Microsoft released a security patch on Thursday designed to fix two security vulnerabilities in certain versions of its Internet Explorer web browser, the company said in a bulletin on its website.
One hole could allow a malicious script embedded in a cookie to be run in an area of a user's PC known as the 'local computer zone', where it could alter or delete files on a user's PC. Most scripts embedded in cookies are supposed to be run in an area known as the internet zone, which places tighter restrictions on how programs can behave.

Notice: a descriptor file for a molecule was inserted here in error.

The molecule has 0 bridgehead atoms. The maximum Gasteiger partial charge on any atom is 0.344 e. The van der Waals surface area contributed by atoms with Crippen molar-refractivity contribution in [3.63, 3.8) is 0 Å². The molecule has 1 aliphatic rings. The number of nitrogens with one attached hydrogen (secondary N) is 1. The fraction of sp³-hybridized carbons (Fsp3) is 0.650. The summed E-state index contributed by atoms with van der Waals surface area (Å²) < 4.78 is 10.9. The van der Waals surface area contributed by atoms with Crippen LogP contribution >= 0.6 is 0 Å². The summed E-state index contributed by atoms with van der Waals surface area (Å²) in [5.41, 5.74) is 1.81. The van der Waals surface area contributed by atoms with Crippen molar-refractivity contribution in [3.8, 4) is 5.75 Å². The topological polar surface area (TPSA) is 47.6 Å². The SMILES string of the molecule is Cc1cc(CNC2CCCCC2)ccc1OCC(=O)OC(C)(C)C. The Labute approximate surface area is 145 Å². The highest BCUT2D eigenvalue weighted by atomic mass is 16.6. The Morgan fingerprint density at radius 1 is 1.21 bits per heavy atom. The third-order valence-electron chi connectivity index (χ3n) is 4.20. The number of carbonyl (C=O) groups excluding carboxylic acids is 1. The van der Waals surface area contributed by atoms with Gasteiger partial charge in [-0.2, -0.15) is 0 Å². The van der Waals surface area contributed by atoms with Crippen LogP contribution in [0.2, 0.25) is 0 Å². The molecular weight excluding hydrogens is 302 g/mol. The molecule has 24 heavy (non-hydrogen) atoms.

A second vulnerability involves the way object tags are handled and could allow an attacker to invoke an executable file already present on a user's machine, Microsoft said. A malicious hacker could create a web page that includes the object tag and cause the executable to run, the company said.
Users are advised to read Microsoft's security bulletin on its website, which includes instructions on how to download a software patch designed to fix the problems. They affect Internet Explorer 5.01 and 5.5 and Internet Explorer 6.0, Microsoft said. The patches available are cumulative, meaning they include the functionality of all previously released patches for those versions of Internet Explorer.
The bulletin is available here.